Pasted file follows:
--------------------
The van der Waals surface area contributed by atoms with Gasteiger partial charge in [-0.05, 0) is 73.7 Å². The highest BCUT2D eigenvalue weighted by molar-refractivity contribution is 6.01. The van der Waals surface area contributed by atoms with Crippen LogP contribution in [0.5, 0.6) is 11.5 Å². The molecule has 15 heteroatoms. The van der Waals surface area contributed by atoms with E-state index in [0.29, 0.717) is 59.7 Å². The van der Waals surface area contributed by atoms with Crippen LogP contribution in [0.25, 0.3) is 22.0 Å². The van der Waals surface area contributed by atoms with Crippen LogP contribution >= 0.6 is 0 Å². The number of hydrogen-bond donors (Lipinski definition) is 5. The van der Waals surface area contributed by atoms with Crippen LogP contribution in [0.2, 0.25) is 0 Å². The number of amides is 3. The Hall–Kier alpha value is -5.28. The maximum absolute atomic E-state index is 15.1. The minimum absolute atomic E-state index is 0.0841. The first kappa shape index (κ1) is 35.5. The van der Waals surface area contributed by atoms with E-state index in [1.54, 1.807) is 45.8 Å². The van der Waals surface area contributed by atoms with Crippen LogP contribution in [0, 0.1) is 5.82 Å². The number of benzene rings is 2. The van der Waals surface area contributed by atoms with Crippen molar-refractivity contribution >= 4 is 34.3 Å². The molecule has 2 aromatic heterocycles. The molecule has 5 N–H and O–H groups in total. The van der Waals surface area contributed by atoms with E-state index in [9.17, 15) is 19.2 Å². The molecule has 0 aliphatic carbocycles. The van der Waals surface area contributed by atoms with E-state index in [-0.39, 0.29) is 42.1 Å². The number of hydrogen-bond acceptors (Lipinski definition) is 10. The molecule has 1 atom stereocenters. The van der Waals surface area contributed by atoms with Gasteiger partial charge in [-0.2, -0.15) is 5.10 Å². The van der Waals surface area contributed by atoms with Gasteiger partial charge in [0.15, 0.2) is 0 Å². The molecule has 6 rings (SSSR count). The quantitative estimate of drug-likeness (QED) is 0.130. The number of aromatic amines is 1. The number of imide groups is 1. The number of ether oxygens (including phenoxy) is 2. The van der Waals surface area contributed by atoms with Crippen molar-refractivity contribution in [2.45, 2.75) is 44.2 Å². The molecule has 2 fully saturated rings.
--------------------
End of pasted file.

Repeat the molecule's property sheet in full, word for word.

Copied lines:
The van der Waals surface area contributed by atoms with Gasteiger partial charge in [-0.05, 0) is 73.7 Å². The highest BCUT2D eigenvalue weighted by molar-refractivity contribution is 6.01. The van der Waals surface area contributed by atoms with Crippen LogP contribution in [0.5, 0.6) is 11.5 Å². The molecule has 15 heteroatoms. The van der Waals surface area contributed by atoms with E-state index in [0.29, 0.717) is 59.7 Å². The van der Waals surface area contributed by atoms with Crippen LogP contribution in [0.25, 0.3) is 22.0 Å². The van der Waals surface area contributed by atoms with Crippen LogP contribution >= 0.6 is 0 Å². The number of hydrogen-bond donors (Lipinski definition) is 5. The van der Waals surface area contributed by atoms with Crippen LogP contribution in [0.2, 0.25) is 0 Å². The number of amides is 3. The Hall–Kier alpha value is -5.28. The maximum absolute atomic E-state index is 15.1. The minimum absolute atomic E-state index is 0.0841. The first kappa shape index (κ1) is 35.5. The van der Waals surface area contributed by atoms with E-state index in [1.54, 1.807) is 45.8 Å². The van der Waals surface area contributed by atoms with Crippen LogP contribution in [0, 0.1) is 5.82 Å². The number of benzene rings is 2. The van der Waals surface area contributed by atoms with Crippen molar-refractivity contribution >= 4 is 34.3 Å². The molecule has 2 aromatic heterocycles. The molecule has 5 N–H and O–H groups in total. The van der Waals surface area contributed by atoms with E-state index in [9.17, 15) is 19.2 Å². The molecule has 0 aliphatic carbocycles. The van der Waals surface area contributed by atoms with E-state index in [-0.39, 0.29) is 42.1 Å². The number of hydrogen-bond acceptors (Lipinski definition) is 10. The molecule has 1 atom stereocenters. The van der Waals surface area contributed by atoms with Gasteiger partial charge in [-0.2, -0.15) is 5.10 Å². The van der Waals surface area contributed by atoms with Gasteiger partial charge in [0.15, 0.2) is 0 Å². The molecule has 6 rings (SSSR count). The quantitative estimate of drug-likeness (QED) is 0.130. The number of aromatic amines is 1. The number of imide groups is 1. The number of ether oxygens (including phenoxy) is 2. The van der Waals surface area contributed by atoms with Crippen molar-refractivity contribution in [2.45, 2.75) is 44.2 Å². The molecule has 2 fully saturated rings.